*This story has been updated from its original version.
As they near the saturation point in the U.S. digital media market, L.A.’s online content firms are seeking to grow by expanding to overseas markets and looking to distribute content through more channels.
Video game-focused Machinima of Burbank announced last month that it would expand to China, while youth-oriented AwesomenessTV signed a production pact in July with United Kingdom broadcaster ITV after expanding to Europe in October.
Kin Community of Santa Monica also received $13.5 million from Tegna Inc., the McLean, Va., broadcaster spun off from Gannett Co., in June 2015 to expand its female-lifestyle focused brand to Australia and the U.K. The deal will see the two firms collaborating closely on content creation and distribution.
“We have an opportunity to do internationally something that’s a little different from what we’ve done in the U.S.,” said Michael Wayne, chief executive of Kin Community, noting the crowded field of competitors at home. The company represents YouTube stars, including cooking show hosts Hannah Hart of “My Drunk Kitchen,” and Rosanna Pansino of “Nerdy Nummies,” and connects them with corporate sponsors. Some of the brands it works with include Samsung and PepsiCo Inc.
The international growth is being driven by what’s seen as an opportunity to acquire vast new audiences and global scale coveted by advertisers.
Still, these digital media companies won’t find international expansion easy as they navigate various cultures, regulations, and advertising industries, said Peter Csathy, chairman of L.A. consultancy Creatv Media.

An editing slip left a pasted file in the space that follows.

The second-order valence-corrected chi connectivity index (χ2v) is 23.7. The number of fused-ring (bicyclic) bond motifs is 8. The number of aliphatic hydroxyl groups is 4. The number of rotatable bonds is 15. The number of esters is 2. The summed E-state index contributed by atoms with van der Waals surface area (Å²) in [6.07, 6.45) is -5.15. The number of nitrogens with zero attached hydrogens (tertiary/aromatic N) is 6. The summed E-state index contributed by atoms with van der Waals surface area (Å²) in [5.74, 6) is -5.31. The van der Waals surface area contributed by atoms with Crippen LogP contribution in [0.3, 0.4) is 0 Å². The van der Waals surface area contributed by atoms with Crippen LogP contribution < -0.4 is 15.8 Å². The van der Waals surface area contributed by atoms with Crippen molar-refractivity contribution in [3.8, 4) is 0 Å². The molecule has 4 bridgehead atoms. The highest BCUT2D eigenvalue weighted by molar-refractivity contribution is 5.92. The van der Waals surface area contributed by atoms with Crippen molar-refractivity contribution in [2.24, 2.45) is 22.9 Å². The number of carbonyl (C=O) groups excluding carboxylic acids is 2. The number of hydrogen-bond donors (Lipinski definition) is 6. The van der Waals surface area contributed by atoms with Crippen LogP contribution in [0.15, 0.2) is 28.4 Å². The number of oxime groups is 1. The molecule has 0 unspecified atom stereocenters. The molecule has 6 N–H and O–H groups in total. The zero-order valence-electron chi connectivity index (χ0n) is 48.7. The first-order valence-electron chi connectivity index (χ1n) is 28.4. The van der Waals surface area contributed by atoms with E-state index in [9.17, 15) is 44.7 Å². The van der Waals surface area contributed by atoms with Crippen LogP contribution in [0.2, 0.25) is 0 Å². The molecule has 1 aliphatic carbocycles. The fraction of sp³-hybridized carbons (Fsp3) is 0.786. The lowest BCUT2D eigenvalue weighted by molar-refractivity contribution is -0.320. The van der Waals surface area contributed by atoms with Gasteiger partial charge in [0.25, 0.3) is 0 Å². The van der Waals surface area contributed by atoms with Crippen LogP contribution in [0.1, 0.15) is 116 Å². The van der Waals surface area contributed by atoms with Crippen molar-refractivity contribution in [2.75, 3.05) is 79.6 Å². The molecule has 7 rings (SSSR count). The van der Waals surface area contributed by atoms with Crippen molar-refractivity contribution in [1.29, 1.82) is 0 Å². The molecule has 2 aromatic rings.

“There may be fewer numbers in terms of competitors (in foreign territories), but it’s also smaller markets,” he added.
Media companies are nevertheless optimistic and see opportunity to sell sponsored video deals across borders.
“Where it gets really interesting for us is three to five years from now,” said Wayne. “If we can go to international brands like P&G or Coca-Cola and say, ‘Listen, we can take one of your global brands and execute it in the top 10 markets,’ that will get brands excited because they are working with local creators and local audiences.”
Born in the USA
Kin Community, Awesomeness, and Machinima are among the dozens of multichannel networks that got their start representing thousands of YouTube stars to advertisers in the United States. That business helped the digital media companies rack up huge audiences – and deep connections with advertisers.
Kin Community’s roster of stars collectively rack up more than 600 million monthly video views across all video streaming sites, while Awesomeness video creators tally nearly 1 billion views, and Machinima talent claim 4 billion.
Over time, these companies’ business models have grown to include original content production across a wide range of platforms. While YouTube dominated the early days of digital video, Facebook, Snapchat, and video-game focused Twitch are now major players.
Some companies, Awesomeness among them, even finance more traditional types of content. The company, soon to be a division of Comcast Corp. as part of its acquisition of Awesomeness’ majority shareholder DreamWorks Animation, adapted its YouTube sketch comedy sensation “Smosh” into a show for Nickelodeon and produced the feature film “Smosh: The Movie.”